Senior Partner
9 Yearsyrs
Purchasing Manager Category Manager Training Manager
Organizational Development Manager
8 Yearsyrs
Senior Corporate Recruiter Senior Advisor Personnel Manager
Employment Manager
5 Yearsyrs
Senior Corporate Recruiter Talent Acquisition Manager
Talent Manager
6 Yearsyrs
Corporate Recruiter, Contract Senior Corporate Recruiter
Senior Manager-Recruitment
8 Yearsyrs
Sourcer Technical Recruiter Human Resources Generalist
Human Resources Contractor
9 Yearsyrs
Sourcer Technical Recruiter Corporate Recruiter
Corporate Recruiting Manager
7 Yearsyrs
Sourcer Technical Recruiter Staffing Consultant
Onsite Manager
6 Yearsyrs
Staffing Consultant Human Resources Generalist Corporate Recruiter
Manager, Recruitment Operations
6 Yearsyrs
Staffing Consultant Human Resources Generalist Senior Human Resources Specialist
Senior Human Resources Administrator
6 Yearsyrs
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Do you work as a Contract Recruiter/Sourcer?

Help others decide if this is a good career for them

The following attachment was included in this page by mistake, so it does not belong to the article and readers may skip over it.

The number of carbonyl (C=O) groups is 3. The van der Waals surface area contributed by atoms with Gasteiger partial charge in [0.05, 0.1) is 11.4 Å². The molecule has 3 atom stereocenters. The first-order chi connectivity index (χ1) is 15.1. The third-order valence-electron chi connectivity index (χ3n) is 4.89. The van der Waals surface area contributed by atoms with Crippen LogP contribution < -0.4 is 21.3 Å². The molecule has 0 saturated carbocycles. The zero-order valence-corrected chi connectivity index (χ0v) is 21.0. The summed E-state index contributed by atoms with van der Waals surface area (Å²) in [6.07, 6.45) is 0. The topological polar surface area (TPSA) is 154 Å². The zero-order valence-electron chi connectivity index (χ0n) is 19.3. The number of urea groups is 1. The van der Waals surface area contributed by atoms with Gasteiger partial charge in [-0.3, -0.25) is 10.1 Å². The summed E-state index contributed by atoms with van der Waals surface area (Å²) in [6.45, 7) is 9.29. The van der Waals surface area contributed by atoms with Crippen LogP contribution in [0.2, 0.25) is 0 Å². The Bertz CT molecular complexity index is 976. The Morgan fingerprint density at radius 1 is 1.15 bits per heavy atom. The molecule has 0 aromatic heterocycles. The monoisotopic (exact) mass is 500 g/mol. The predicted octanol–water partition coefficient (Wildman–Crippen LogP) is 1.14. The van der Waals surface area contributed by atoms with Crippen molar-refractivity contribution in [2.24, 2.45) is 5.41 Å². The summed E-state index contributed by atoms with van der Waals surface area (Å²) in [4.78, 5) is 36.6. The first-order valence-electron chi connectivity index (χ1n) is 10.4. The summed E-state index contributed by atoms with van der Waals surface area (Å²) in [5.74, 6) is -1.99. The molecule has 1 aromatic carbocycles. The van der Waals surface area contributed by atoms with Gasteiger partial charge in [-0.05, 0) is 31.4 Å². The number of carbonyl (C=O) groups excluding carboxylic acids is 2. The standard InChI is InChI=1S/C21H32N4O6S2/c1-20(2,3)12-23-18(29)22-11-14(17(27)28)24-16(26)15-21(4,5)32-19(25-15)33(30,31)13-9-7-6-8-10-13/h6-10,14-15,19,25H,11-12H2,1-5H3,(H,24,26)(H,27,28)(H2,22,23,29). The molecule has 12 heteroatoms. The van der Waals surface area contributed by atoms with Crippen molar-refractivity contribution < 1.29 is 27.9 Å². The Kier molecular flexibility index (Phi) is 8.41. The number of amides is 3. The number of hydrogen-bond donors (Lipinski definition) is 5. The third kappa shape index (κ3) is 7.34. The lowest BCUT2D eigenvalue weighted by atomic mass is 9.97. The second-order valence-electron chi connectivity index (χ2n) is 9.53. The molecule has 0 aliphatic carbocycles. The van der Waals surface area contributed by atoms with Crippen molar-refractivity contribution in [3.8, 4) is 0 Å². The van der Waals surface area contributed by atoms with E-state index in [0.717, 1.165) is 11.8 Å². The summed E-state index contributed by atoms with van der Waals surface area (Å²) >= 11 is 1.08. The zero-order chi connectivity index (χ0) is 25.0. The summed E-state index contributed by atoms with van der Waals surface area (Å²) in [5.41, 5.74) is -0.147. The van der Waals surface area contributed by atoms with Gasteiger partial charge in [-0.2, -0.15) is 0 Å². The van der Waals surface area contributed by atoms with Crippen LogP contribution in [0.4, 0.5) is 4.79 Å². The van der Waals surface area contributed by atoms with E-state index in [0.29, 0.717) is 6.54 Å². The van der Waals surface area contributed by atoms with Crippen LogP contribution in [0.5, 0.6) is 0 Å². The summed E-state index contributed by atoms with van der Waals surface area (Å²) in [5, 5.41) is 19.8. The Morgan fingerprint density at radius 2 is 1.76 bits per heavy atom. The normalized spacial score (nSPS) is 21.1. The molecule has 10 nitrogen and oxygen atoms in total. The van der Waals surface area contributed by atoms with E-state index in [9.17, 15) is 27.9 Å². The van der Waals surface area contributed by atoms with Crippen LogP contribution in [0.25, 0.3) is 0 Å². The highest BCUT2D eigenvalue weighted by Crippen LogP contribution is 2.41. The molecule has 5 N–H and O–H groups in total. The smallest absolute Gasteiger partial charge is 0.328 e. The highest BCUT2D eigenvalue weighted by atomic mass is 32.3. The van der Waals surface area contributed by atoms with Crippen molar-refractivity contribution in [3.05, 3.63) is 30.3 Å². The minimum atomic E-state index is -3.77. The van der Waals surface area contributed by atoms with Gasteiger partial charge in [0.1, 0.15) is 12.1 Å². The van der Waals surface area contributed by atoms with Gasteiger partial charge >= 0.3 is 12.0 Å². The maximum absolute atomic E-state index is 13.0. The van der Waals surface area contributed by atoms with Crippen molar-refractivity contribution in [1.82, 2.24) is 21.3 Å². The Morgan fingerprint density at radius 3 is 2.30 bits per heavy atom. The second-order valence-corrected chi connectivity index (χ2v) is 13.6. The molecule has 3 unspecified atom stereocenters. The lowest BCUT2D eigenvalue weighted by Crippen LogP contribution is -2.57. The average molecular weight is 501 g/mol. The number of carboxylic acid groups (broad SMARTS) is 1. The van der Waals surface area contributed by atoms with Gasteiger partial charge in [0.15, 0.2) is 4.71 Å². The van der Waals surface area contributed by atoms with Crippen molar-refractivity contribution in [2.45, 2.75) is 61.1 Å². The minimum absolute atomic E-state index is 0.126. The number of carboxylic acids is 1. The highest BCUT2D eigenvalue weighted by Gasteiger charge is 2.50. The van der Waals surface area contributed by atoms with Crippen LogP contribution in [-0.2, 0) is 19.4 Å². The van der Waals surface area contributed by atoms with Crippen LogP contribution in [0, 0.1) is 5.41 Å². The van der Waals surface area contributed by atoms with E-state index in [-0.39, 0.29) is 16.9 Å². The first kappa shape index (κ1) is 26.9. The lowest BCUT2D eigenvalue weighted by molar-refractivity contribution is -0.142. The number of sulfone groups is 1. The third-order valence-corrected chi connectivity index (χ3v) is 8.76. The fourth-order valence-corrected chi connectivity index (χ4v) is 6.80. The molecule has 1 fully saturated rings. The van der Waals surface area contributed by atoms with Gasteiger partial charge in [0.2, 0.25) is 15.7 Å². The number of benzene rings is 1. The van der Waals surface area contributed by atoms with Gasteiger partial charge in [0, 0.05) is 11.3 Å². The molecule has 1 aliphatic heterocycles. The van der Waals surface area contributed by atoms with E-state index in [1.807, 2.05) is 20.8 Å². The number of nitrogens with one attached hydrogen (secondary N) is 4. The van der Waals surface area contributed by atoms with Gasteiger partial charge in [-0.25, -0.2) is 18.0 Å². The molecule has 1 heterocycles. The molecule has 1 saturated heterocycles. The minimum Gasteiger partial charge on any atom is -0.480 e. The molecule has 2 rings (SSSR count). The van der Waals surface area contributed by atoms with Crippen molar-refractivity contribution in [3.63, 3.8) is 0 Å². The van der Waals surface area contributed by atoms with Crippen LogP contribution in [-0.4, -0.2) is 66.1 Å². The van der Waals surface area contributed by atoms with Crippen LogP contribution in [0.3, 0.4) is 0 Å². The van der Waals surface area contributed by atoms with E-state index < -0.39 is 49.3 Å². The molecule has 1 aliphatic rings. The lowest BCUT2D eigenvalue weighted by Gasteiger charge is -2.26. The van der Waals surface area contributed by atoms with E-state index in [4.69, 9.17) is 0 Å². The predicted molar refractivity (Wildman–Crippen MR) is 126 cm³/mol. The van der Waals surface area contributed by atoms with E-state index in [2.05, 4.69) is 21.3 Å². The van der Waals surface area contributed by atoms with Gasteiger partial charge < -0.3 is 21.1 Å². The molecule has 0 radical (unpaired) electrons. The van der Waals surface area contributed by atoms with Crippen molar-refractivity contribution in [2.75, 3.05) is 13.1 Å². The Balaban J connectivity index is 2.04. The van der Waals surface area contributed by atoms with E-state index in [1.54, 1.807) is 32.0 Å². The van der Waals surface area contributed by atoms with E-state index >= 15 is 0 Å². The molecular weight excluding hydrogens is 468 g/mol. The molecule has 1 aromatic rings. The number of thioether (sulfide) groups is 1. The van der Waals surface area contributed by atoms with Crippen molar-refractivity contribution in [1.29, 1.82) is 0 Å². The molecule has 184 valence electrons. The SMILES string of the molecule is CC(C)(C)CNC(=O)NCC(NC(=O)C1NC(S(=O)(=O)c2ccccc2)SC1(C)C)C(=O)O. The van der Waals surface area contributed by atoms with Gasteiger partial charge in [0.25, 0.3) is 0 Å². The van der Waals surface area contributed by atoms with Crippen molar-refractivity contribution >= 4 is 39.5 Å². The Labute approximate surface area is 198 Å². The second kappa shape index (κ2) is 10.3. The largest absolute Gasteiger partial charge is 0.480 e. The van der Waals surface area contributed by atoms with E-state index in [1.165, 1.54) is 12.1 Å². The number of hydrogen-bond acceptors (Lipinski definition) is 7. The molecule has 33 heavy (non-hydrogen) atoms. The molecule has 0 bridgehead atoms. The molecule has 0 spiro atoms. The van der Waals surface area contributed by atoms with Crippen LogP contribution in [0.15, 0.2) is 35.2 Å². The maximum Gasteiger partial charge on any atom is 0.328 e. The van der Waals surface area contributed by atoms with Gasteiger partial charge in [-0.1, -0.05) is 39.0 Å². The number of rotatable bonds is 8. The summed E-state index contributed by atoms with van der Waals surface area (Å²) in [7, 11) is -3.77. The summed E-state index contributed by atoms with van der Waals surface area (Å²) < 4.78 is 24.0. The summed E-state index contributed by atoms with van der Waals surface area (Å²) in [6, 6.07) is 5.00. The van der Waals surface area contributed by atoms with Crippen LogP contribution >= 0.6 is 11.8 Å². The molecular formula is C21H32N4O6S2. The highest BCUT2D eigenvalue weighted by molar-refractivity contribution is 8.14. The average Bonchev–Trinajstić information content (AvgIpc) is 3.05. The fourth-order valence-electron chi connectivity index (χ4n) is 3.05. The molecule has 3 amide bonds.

Average Length of Employment
Senior Recruiter 3.0 years
Regional Recruiter 2.3 years
Recruiter 2.1 years
Talent Recruiter 2.0 years
Source Recruiter 1.6 years
Sourcer 1.1 years
Top Careers Before Contract Recruiter/Sourcer
Recruiter 24.5%
Top Careers After Contract Recruiter/Sourcer
Recruiter 22.1%
Sourcer 2.7%

Do you work as a Contract Recruiter/Sourcer?

How Would You Rate The Salary Of a Contract Recruiter/Sourcer?

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Top Skills for A Contract Recruiter/Sourcer

  1. Potential Candidates
  2. Linked-In
  3. Job Boards
You can check out examples of real life uses of top skills on resumes here:
  • Use Boolean search strings to identify and target potential candidates using job board and social media sites.
  • Source on LinkedIn, job boards, and the Internet, using Boolean searches to generate healthy candidate pipelines.
  • Conducted internet searches of computer hardware and software professionals for 4 full-time recruiters (e.g.
  • Coached hiring managers on using Taleo
  • Sourced candidates for a wide range of positions utilizing job boards, associations, and RecruitMax (ATS).